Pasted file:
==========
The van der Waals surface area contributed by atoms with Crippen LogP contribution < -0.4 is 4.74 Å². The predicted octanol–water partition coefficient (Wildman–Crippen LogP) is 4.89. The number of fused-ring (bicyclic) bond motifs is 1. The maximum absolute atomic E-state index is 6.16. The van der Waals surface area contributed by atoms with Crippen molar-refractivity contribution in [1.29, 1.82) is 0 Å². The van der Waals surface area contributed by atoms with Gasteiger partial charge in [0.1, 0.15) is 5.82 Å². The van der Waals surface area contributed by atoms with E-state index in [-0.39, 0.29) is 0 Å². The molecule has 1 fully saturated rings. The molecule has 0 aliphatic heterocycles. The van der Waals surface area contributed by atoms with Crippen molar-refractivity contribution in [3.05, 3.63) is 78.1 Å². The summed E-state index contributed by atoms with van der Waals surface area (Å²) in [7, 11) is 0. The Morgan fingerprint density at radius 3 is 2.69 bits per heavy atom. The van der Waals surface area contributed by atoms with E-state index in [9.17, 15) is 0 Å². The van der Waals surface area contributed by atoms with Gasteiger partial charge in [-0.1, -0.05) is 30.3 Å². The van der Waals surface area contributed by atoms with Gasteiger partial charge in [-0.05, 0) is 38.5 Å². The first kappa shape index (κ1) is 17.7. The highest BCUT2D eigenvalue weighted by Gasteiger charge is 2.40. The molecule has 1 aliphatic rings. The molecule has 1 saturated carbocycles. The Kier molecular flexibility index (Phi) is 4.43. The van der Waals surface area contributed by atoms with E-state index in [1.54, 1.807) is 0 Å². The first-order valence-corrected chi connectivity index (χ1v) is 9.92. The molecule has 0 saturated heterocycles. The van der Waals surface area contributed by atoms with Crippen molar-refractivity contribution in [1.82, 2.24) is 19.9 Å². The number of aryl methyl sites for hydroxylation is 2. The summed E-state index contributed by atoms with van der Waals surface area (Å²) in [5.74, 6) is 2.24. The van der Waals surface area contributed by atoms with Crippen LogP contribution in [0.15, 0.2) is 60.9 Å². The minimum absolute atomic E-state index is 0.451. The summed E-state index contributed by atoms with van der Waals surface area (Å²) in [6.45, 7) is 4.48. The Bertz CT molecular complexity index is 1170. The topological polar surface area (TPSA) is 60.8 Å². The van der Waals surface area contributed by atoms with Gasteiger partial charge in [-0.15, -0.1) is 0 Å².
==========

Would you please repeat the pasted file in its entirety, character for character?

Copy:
The van der Waals surface area contributed by atoms with Crippen LogP contribution < -0.4 is 4.74 Å². The predicted octanol–water partition coefficient (Wildman–Crippen LogP) is 4.89. The number of fused-ring (bicyclic) bond motifs is 1. The maximum absolute atomic E-state index is 6.16. The van der Waals surface area contributed by atoms with Crippen molar-refractivity contribution in [1.29, 1.82) is 0 Å². The van der Waals surface area contributed by atoms with Gasteiger partial charge in [0.1, 0.15) is 5.82 Å². The van der Waals surface area contributed by atoms with E-state index in [-0.39, 0.29) is 0 Å². The molecule has 1 fully saturated rings. The molecule has 0 aliphatic heterocycles. The van der Waals surface area contributed by atoms with Crippen molar-refractivity contribution in [3.05, 3.63) is 78.1 Å². The summed E-state index contributed by atoms with van der Waals surface area (Å²) in [7, 11) is 0. The Morgan fingerprint density at radius 3 is 2.69 bits per heavy atom. The van der Waals surface area contributed by atoms with E-state index in [9.17, 15) is 0 Å². The van der Waals surface area contributed by atoms with Gasteiger partial charge in [-0.1, -0.05) is 30.3 Å². The van der Waals surface area contributed by atoms with Gasteiger partial charge in [-0.05, 0) is 38.5 Å². The first kappa shape index (κ1) is 17.7. The highest BCUT2D eigenvalue weighted by Gasteiger charge is 2.40. The molecule has 1 aliphatic rings. The molecule has 1 saturated carbocycles. The Kier molecular flexibility index (Phi) is 4.43. The van der Waals surface area contributed by atoms with E-state index in [1.54, 1.807) is 0 Å². The first-order valence-corrected chi connectivity index (χ1v) is 9.92. The molecule has 0 saturated heterocycles. The van der Waals surface area contributed by atoms with Crippen molar-refractivity contribution in [1.82, 2.24) is 19.9 Å². The number of aryl methyl sites for hydroxylation is 2. The summed E-state index contributed by atoms with van der Waals surface area (Å²) in [5.74, 6) is 2.24. The van der Waals surface area contributed by atoms with Crippen LogP contribution in [0.15, 0.2) is 60.9 Å². The minimum absolute atomic E-state index is 0.451. The summed E-state index contributed by atoms with van der Waals surface area (Å²) in [6.45, 7) is 4.48. The Bertz CT molecular complexity index is 1170. The topological polar surface area (TPSA) is 60.8 Å². The van der Waals surface area contributed by atoms with Gasteiger partial charge in [-0.15, -0.1) is 0 Å².